Migratory birds make beeline for Chilika


Berhampur: Winged guests have started flocking to Chilika, Asia’s largest brackish water lagoon in Odisha, to feed and breed in its waters, officials said on Friday.

The arrival of the migratory birds has been sighted in the second week of October, about a week later than the previous year, according to Sarat Chandra Mishra, assistant conservator of forests (ACF) of the Chilika wildlife division.

Several birds were seen flying near Chilika without swooping down on the lake. They might land once the water level recedes in the lake, the official said.

Migratory birds like northern pintail, gadwall, shovelers, common coot and several others were found in the lagoon, which is connected to the Bay of Bengal through a narrow sea mouth, and is spread across Puri, Khordha and Ganjam districts.

It is the largest wintering ground for migratory waterfowl found anywhere on the Indian subcontinent, according to the Chilika website.

An estimated over 22,000 birds of 62 different species have been spotted at the 1,100-sq-km lake so far. More than 5,000 of them have swooped down in the 15.69-sq-km Nalaban bird sanctuary inside the lake, he said.

We expect they might arrive in larger numbers by the end of this month, the forest official said.

The water level of the lake is high due to prolonged rain in September and October. Migratory birds may find it difficult to get food in the submerged water body, ornithologist U N Dev said.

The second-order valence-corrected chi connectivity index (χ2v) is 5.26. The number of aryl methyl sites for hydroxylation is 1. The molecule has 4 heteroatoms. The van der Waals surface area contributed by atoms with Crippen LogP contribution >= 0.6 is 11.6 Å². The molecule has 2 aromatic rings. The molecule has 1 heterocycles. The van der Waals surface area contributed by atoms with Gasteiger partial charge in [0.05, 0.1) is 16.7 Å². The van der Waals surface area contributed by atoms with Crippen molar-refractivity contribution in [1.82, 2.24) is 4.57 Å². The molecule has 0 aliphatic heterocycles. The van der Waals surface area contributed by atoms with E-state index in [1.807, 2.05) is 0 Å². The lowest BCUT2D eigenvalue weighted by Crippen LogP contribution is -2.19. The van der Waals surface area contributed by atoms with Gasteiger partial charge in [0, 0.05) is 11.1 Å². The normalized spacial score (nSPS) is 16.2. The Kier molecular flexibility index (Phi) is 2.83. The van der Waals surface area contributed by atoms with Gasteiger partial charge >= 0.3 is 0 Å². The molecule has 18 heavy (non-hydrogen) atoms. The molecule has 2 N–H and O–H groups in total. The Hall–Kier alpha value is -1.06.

This might be one of the causes for the delay in their arrival to the lagoon, Dev added.

As many as 12.43 lakh birds of 190 different species were enumerated in the blue lagoon in the previous winter, ornithologists said.

The winged guests, mostly from central and southeast Asia, the Himalayas, Siberia, and remote areas of Russia and neighboring countries visit Chilika every winter and start their return homeward journey before onset of summer.

Ornithologists believe that non-availability of food and cold weather conditions up north prompt birds to migrate to warmer water bodies, including Chilika.

The Chilika Wildlife Division has set up 21 camps to prevent poaching during the season. An additional 60 locals were hired to work in the temporary camps, which will function till March, the ACF said.

In the last migratory season, 15 poachers were arrested from the area, he added.

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